Some Gannet facts

Scotland holds 40% of the world population of Gannets - which amounts to 180,000 pairs

There are 14 colonies of Gannets in Scotland, the most famous being Bass Rock in the Firth of Forth

Gannets hit the water at up to 60mph when they dive. Special adaptations enable them to do this such as strengthened neck muscles, a spongy plate at the base of the bill to absorb the impact and membranes to protect their eyes.

Normally the Gannet swallows its prey underwater before re-surfacing

Gannets can live to around 35 years old

They lay just one egg and the chick is fed around twice a day

The chick remains in the nest for around 90 days and most fledge in September 

After a little while we sailed out from under the cliffs and a bit further out to sea and suddenly we were surrounded by a wheeling mass of Gannets and a few attendant Bonxies with the occasional Great Black backed Gull hanging around. Incidentally the Great Black backed Gull is the only seabird the Bonxie will give way to. 

The Gannets and Bonxies obviously knew what was coming as Phil gathered up the container of mackerel and commenced chucking the fish into the sea. Bedlam commenced as numerous Gannets fell from the sky, hurtling down at high speed, hitting the water like missiles, their bill, head and neck extended to the fullest extent and wings swept back like a fighter jet. As the Gannets hit the water there was an audible thump and a huge splash. It was literally raining Gannets. All the more remarkable was the fact that there were evcn more Gannets on the surface of the sea packed in a jostling, bickering throng as they fought over the fish but the diving Gannets never once collided with them, such was the precison and co ordination of the diving bird, missing disaster often by inches but always surfacing unscathed. The Bonxies, dark and threatening, hovered amongst the melee hoping to seize a fish or steal one from a Gannet but they were overwhelmed by the sheer numbers and frenzy of the feeding Gannets.

All of us on the boat were seized by a similar excitement. It was contagious and just impossible to not get swept up in this whirlwind, this storm of birds. I have seen Gannets many times at sea diving for fish from on high but to witness it just within a few metres was a totally different experience. Here you could witness the sheer speed and precision of the diving birds. Unique for all of us. It is impossible to describe the sheer ferocity and energy that runs through the Gannets as they launch dive after dive, combining with their fellow Gannets on the sea below to turn the water to froth and turbulence. In the end I just put the camera down, enjoying the spectacle and sharing the delight with my family.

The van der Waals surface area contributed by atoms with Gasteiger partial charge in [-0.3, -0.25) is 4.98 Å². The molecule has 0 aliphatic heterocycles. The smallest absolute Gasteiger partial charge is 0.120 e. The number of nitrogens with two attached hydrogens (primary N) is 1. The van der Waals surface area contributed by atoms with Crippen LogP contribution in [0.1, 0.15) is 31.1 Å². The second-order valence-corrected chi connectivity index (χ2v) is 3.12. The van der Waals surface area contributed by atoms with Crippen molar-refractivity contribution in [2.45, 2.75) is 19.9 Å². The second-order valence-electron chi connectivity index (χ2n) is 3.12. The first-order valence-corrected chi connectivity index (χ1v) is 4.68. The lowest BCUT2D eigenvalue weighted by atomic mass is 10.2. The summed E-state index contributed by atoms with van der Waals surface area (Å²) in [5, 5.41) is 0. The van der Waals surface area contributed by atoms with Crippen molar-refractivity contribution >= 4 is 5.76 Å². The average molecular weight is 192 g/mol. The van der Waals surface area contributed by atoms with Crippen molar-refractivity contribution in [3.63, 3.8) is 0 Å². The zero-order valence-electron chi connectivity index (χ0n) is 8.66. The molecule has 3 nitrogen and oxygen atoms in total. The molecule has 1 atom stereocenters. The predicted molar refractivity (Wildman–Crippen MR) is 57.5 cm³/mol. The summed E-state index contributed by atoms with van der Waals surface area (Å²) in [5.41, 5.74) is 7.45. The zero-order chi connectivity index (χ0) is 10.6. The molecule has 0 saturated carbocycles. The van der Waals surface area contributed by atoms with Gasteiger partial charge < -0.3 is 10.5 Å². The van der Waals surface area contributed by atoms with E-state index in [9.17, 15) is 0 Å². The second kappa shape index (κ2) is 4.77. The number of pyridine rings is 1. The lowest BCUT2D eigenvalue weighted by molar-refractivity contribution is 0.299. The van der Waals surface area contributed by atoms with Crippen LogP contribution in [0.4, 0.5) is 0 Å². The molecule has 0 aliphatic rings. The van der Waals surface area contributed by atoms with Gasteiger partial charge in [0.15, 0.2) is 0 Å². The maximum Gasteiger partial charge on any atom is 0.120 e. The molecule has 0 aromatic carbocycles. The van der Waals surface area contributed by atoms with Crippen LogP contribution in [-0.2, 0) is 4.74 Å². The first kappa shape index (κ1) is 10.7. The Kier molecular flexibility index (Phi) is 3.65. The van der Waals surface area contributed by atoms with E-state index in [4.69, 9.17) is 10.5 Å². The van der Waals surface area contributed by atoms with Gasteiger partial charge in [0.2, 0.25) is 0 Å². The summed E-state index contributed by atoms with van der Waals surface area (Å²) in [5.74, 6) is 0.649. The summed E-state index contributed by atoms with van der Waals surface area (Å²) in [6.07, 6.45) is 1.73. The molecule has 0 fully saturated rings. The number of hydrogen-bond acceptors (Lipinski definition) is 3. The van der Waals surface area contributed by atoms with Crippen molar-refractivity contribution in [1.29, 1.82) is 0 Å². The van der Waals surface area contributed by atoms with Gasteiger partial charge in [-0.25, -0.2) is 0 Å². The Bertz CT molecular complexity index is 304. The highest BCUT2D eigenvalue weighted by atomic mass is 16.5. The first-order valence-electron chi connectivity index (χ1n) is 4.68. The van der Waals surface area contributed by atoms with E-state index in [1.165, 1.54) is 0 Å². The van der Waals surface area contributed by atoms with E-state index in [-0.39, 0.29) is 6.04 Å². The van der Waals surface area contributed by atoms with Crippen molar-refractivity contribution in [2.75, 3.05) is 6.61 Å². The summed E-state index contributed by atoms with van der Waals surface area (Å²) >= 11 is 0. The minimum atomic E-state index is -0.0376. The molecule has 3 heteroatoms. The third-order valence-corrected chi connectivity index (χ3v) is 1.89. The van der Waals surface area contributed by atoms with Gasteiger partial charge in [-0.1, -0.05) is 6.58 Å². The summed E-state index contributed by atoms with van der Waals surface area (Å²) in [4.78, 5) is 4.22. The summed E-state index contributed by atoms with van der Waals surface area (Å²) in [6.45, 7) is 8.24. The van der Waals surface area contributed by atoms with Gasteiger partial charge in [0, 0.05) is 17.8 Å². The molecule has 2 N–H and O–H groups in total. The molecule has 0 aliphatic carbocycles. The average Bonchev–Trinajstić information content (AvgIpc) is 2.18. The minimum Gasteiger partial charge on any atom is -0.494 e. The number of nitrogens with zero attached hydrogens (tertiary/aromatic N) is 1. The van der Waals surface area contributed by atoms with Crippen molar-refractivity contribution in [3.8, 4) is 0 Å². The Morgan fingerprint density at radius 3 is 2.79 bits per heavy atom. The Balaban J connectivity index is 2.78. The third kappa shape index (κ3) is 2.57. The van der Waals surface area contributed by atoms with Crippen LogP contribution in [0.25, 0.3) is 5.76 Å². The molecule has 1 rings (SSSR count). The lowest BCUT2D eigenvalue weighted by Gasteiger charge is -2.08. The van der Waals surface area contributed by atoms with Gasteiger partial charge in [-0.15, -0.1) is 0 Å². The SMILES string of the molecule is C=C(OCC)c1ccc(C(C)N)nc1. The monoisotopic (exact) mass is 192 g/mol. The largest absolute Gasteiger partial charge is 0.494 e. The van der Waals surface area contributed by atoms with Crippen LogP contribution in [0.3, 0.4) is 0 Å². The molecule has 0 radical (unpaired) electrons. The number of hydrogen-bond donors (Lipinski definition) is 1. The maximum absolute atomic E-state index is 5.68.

All to soon the fish were all gone and as fast as they had congregated the Gannets dispersed. A few flew around us still hopeful but the show was over, and what a performance it was. Phil turned the boat for home, about half an hour's sailing away and we headed back to Lerwick at speed.

However the thrills were not quite over as we were accompanied by four Bonxies the entire way back, following the fast moving boat with consummate ease. The huge barrel bodied birds tacked on bowed wings from one side of our wake to the other and came right up to the back of the boat, within feet of us, circling the boat and then dropping astern. 

One swooped at my raised lens and then fell astern but then came again and repeated the manouevre. Phil passed me a mackerel and I held it up in my hand. In flew the Bonxie to snatch at the fish. It tugged hard but I refused to let go of the fish. Again and again the Bonxie came to tear at the head of the fish, tearing bits of it away but still I held on. Looking it in the eye, feeling the power of the bird as it pulled with its bill.

One last time and I relented, releasing the fish as the Bonxie pulled hard at it. The persistent bird swung away with the fish, to be immediately set upon by the other Bonxies. What an experience that was! Hand feeding a wild Bonxie from the back of a speeding boat.

We came into Lerwick harbour and Phil stopped the boat. I assumed he had seen one last seabird to show us but suddenly those of us at the stern got the shock of our lives as a huge black, slug like creature heaved half its body into the boat. It was an enormous bull Atlantic Grey Seal. I was speechless at first and then laughing at this last surprise from Phil. 

The seal was obviously used to this routine and Phil chucked it a few mackerel as he did to another cow seal that was slightly less bold and just hung on to the side of the boat showing a formidable set of teeth - and whiskers.

It was noon when we disembarked and we bade Phil farewell with a feeling that we had experienced something very special indeed.

Little did we know that what was to follow would eclipse this and stay with us forever  .....................